WASHINGTON, D.C. — A bill sponsored by Rep. Dan Newhouse, R-Yakima, that would provide a path to permanent legal residency for more than one million farmworkers passed the U.S. House of Representatives on Thursday.
In a 247-174 vote, with 30 Republicans voting in favor and two Democrats against, the Farm Workforce Modernization Act passed. The bill, if signed into law, will create a guest worker program for farm laborers, streamline the visa application process for farm owners, and allow those who have worked in the United States for 10 years or more to apply for permanent resident status.
By providing a legal way for non-U.S. citizens to work on U.S. farms and legalizing those who have been here, Newhouse said the bill will limit the incentives for illegal immigration, as well as secure a labor force for the country’s farmers.
This is especially important, Newhouse said, for vegetable and fruit tree growers, because the cultivating of those crops has not yet been mechanized and still requires a great deal of human labor to cultivate, tend and harvest.
“By creating a viable and desperately-needed agriculture labor program, we are removing opportunities to work illegally in the United States, strengthening our border security, and ensuring we have a reliable, legal workforce for our farms and ranches for years to come,” Newhouse said.
Bill co-sponsor Rep. Zoe Lofgren, D-California, said the measure, which now goes on to the Senate for consideration, will ensure “stability and dignity” for farmworkers as well as “peace of mind” for the growers who employ them.
Speaking at an online press conference late Thursday with Lofgren, Newhouse said the measure was the result of lengthy talks between House Republicans and Democrats, as well as representatives of farmers, food processors and farm laborer unions.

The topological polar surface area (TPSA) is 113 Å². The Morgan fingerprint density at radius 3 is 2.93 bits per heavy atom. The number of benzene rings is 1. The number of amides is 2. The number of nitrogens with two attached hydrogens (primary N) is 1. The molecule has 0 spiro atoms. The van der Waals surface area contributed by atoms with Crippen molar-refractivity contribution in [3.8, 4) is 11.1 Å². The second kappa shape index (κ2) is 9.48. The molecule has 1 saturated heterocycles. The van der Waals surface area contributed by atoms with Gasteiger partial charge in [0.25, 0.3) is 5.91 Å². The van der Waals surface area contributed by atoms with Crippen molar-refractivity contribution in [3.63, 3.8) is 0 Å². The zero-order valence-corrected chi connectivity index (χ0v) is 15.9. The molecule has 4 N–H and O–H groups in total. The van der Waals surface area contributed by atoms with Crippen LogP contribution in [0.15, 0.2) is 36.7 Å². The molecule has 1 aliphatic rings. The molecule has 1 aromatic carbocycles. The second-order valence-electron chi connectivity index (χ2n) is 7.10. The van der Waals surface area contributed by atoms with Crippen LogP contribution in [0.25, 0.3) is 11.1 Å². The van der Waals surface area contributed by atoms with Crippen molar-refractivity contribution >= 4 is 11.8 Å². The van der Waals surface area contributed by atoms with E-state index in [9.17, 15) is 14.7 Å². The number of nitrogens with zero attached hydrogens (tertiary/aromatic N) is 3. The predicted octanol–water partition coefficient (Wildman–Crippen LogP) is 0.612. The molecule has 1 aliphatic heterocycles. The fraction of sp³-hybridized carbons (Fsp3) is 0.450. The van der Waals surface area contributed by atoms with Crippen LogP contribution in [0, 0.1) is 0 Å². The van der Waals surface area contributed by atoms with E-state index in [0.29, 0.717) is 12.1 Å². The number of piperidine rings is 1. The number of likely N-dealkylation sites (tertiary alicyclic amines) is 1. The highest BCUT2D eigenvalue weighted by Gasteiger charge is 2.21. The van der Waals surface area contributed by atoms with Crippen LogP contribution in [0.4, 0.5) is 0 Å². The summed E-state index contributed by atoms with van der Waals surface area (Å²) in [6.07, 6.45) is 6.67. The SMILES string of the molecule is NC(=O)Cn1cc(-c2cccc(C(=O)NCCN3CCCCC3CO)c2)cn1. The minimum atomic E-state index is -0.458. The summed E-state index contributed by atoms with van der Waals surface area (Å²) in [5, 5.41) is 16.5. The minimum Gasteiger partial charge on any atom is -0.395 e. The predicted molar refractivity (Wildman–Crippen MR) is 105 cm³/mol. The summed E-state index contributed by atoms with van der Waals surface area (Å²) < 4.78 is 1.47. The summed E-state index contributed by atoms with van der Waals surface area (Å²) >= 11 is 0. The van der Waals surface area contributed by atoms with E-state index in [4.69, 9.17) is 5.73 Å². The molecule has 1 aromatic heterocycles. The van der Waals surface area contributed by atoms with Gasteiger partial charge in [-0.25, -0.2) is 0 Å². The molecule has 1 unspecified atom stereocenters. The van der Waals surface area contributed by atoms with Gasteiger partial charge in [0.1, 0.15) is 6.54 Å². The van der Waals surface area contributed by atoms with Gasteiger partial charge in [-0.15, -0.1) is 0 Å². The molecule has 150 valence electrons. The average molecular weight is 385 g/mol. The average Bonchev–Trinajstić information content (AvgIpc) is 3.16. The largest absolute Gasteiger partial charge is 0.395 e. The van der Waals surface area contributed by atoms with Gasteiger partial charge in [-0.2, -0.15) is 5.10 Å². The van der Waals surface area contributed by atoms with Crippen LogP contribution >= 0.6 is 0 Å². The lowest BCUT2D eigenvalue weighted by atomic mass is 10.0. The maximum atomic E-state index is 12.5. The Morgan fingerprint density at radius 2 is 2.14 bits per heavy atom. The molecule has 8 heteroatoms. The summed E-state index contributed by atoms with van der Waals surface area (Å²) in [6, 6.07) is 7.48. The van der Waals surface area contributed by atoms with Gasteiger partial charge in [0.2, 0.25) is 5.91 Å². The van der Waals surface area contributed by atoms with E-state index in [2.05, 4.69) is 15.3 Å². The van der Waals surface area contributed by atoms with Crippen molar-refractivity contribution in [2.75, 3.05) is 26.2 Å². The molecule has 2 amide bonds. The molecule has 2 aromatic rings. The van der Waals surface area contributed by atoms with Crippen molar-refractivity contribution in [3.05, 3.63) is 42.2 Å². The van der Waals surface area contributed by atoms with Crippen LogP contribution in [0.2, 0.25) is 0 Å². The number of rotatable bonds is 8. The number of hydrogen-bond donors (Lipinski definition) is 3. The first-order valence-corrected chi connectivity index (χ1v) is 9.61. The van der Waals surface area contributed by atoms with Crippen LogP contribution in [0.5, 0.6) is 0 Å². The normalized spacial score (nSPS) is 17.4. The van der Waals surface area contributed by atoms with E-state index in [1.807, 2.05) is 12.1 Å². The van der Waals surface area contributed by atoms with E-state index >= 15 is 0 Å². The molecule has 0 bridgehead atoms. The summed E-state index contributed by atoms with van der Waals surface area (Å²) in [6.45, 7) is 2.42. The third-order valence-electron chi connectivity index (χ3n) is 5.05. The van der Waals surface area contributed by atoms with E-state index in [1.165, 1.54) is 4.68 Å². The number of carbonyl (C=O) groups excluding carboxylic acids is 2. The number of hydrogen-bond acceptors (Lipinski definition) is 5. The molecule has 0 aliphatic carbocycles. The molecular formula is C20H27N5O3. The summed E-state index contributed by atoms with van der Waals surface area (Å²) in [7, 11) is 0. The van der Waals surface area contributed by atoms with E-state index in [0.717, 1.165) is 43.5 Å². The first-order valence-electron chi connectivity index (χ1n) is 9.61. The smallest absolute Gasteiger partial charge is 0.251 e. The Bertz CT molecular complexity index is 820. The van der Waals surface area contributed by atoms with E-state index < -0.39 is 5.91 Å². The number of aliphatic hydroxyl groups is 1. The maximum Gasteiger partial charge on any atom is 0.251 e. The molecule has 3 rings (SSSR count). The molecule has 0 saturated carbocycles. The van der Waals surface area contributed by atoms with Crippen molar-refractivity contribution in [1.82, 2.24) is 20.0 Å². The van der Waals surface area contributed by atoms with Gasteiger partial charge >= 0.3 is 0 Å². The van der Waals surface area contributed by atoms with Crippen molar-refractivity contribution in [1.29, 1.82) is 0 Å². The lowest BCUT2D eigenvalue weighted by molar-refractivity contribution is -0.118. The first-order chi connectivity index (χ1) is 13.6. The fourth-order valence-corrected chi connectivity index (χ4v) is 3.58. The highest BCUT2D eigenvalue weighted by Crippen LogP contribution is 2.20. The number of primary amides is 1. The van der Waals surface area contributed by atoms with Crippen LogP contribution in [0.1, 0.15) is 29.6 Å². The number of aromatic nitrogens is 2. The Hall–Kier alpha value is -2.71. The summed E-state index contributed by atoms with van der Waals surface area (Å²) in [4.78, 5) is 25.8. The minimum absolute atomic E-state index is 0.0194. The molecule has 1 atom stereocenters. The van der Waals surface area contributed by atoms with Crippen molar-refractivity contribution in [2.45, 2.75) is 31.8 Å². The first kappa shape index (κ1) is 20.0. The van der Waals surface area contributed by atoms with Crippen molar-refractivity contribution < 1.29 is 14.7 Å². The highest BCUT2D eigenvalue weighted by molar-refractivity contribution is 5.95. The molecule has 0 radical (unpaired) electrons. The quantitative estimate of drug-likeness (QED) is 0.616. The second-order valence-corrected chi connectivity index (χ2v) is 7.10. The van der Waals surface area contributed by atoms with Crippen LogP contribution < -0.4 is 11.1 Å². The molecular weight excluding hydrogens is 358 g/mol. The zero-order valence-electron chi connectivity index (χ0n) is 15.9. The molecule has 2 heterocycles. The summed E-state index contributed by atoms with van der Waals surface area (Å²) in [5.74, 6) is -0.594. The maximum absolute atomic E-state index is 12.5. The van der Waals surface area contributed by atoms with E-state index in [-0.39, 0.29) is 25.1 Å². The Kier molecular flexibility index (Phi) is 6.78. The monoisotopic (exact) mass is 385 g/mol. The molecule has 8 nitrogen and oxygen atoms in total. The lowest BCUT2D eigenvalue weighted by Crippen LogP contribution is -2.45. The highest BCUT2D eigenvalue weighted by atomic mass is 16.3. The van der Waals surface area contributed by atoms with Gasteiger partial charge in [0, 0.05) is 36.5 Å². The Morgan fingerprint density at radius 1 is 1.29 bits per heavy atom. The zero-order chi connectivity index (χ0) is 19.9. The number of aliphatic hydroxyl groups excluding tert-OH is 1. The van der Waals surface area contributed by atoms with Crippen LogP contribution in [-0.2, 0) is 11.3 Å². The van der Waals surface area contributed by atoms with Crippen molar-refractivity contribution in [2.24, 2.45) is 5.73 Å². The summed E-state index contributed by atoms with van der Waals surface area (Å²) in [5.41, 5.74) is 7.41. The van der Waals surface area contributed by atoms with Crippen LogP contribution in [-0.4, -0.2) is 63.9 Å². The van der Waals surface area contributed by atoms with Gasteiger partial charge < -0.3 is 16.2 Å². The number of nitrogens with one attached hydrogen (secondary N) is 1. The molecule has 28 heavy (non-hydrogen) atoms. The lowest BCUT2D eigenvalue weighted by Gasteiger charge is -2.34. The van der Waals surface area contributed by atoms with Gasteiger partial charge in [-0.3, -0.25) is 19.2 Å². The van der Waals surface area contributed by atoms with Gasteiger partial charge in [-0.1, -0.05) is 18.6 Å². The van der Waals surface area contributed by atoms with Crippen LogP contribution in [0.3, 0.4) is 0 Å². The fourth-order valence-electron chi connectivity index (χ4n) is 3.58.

“This was negotiated over months, years we should say, and it is truly a bipartisan effort,” he said. “These are the kinds of things that have staying power.”
Newhouse also voted on Thursday to support The American Dream and Promise Act, which will provide formal legal resident status and a path to citizenship to roughly 2 million young undocumented immigrants who were covered under President Barack Obama’s Deferred Action for Childhood Arrivals (DACA) program.
The DACA program protected young people from deportation who came to United States illegally before their 16th birthday, resided in the U.S. continuously since June, 2007, graduated from school or served honorably in the U.S. military, were under the age of 31 on June 15, 2012, and had no felony or serious misdemeanor convictions.
Newhouse agreed with fellow Republicans in the House, noting there is a crisis on the border. But preventing those covered under DACA from getting legal status will do nothing to alleviate that crisis.
“These young people — who were brought to this country at no fault of their own — will continue to suffer,” Newhouse said. “Congress must offer clear, targeted, and responsible solutions to secure our border, strengthen our national security, and deter future illegal migration. I will continue to work with my colleagues to do just that.”
There are more than 17,000 people covered under DACA in Washington state, according to a press release from Newhouse.
The House approved the Dream and Promise Act 228-197, with Newhouse one of only seven Republicans to vote for the bill.
Both measures now proceed to the Senate, which must approve them before they are signed into law.